The Sermon Notes of Harold Buls

The Sermon Notes of Harold Buls

On the Gospel Lessons of the Ingrian Lutheran Church of Russia

Text from Luke 14:1-11

Trinity XVII

1. This occasion took place on a Sabbath day. It was not uncommon at Jesus' time for Jews to have a feast on the Sabbath after the synagogue service, so long as the food was prepared on the previous day.

2. The text makes clear that host and all guests were Pharisees, except Jesus. Jesus was invited as a friend but they were watching Him closely as vs. 1 indicates. They had much to learn.

3. Vss. 2-6 show how loveless these Pharisees were. The Sabbath Day was made for man, not man for the Sabbath. It was a day of rest to remind the OT Jews of the rest which Christ would give. It was a "sign." Ex. 20:8-11; 31:12-17. It was a type of eternal rest. Christ fulfilled the Sabbath. Col. 2:16. See Heb. 4:1-13. There remains a rest (eternal life) for us. The Sabbath was a day of mercy not of rules to earn eternal life. The Pharisees viewed the Sabbath as a harsh day of strict rules and regulations. Jesus asked the Pharisees: "Is it lawful to heal on the Sabbath or not?" The obvious answer was: "It is lawful." But that was contrary to what they believed. And so they would not answer. They remained silent. They had not yet entered the Kingdom of God. They lacked faith in Christ and love toward their neighbor. That is why Jesus spoke the three parables in vss. 7-11, 12-14, and 16-24.

4. Vss. 7-11 show us the sinful pride of fallen human nature. Vss. 12-14 show us the loveless, selfish attitude of fallen human nature. And vss. 16- 24 show us how these fallen sinners often refuse to repent and heed the call of Jesus to His great Gospel banquet in the church. Notice that each parable has an important concluding sentence. For vss. 7-10 we have vs. 11. For vss. 12-13 we have vs. 14. And for vss. 16-23 we have vs. 24.

5. Our text today is only one of the three parables, vss. 11-14. The principle enunciated in vs. 14 is one of the great laws in the kingdom of God. It is identical with Lk. 18:14. Compare Mt. 23:12 and similarly Mt. 18:4. For the thought compare Mt. 11:23; II Cor. 11:7; Jas. 4:10; I Pet. 5:6 and also Lk. 16:15; Rom. 12:16; I Tim. 6:17.

6. Sinful pride amounts to fear that we won't be recognized for our imagined greatness. But true humility has no fear. It trusts that God will provide, in His mercy, whatever is necessary. The Pharisees were Pharisees even among the Pharisees. They all wanted the most important seats. They were like the Pharisee in Lk. 18 who said: "God I thank You that I am not as the rest of men." That included other Pharisees too. Even in their own company it was impossible for the Pharisees to conceal their Pharisaic tendencies. They are a picture of all of fallen mankind. Natural man, like Adam and Eve, wants to be God. But, like Adam and Eve, he sinks very low and will be ashamed on Judgement Day unless he repents of his sin and believes in the Gospel. Read Php. 2:1-11. If the sinless Son of God humbled Himself so deeply, how much more must not we sinful, proud sinners do so! The Son of man came to serve, not to be served. Mk. 10:45.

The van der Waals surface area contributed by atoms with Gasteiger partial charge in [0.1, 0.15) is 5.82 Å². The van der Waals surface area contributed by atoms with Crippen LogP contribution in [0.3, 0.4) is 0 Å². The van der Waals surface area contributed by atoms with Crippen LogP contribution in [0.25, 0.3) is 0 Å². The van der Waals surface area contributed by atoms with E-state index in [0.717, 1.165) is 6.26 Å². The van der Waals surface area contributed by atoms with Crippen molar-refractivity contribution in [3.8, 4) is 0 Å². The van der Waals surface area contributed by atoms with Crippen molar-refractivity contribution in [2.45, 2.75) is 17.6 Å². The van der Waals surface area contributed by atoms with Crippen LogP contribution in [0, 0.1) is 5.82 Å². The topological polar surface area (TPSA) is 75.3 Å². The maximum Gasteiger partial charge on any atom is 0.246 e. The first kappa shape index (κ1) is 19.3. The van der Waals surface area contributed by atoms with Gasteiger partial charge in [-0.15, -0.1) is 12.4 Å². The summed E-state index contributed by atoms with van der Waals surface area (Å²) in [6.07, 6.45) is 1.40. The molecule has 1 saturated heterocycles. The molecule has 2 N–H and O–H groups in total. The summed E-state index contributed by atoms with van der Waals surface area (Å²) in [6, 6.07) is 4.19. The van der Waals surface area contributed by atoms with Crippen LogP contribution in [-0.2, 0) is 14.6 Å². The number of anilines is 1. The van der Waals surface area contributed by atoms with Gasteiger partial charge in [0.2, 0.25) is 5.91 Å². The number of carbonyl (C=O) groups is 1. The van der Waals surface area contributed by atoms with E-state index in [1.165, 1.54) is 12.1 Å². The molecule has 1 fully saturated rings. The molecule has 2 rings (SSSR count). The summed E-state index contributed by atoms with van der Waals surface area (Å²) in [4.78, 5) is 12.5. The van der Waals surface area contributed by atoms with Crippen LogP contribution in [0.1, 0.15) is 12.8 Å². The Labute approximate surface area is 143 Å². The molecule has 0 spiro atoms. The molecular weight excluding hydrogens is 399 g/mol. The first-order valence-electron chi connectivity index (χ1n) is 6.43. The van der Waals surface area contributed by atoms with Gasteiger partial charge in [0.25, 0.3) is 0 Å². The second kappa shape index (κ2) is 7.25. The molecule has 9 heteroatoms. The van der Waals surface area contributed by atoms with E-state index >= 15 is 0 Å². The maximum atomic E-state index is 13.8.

7. By repentance and faith a sinner becomes a new creature. II Cor. 5:17. Old things have passed away. All has become new. He constantly cries "Lord have mercy on me, a proud sinner!" A Christian still has an old Adam, a sinful nature, but he confesses it and finds forgiveness in Christ. He begins to live in humility, putting himself last as Christ did. Our newness in Christ rules over our sinful pride.

8. Gal. 5:26 reads "Let us not be conceited, provoking one another, envying one another." Sinful pride is the cause of all lies, false teachings and sinful strife. Satan is the father of lies, false teachings and strife. Jn. 8. It is impossible for sinful, human nature not to be puffed up by praise for self. Even Paul, who had the spirit of Christ, was kept from sinful pride by the thorn in his flesh, a messenger of Satan to buffet him. II Cor. 12:7. Lord have mercy on me, a proud sinner! Faith in Christ conquers the stubborn flesh.

The Sermon Outline of Harold Buls

On the Gospel Lessons of the Ingrian Lutheran Church of Russia

Text from Luke 14:1-11

Trinity XVII



Our theme is taken from Prov. 3:34 which is quoted in the NT, Jas. 4:6 and I Pet. 5:5. Read all of Jas. 4 and I Pet. 5. Pride is a characteristic of a pagan person. Humility is a characteristic of a repentant Christian. That is a constant theory in the Bible. See the passages under #5 in the Sermon Notes. That's what Jesus meant when He said in vs. 11 of our text: "Everyone who exalts himself will be humbled and everyone who humbles himself will be exalted."




God resists the proud but shows mercy to the humble. Cast all your sins of pride on the Lord. He forgives you and helps you to fight your pride and to live the life of a servant to others.

This text was converted to ascii format for Project Wittenberg by Cindy A. Beesley and is in the public domain. You may freely distribute, copy or print this text. Please direct any comments or suggestions to: Rev. Robert E. Smith of the Walther Library at Concordia Theological Seminary.


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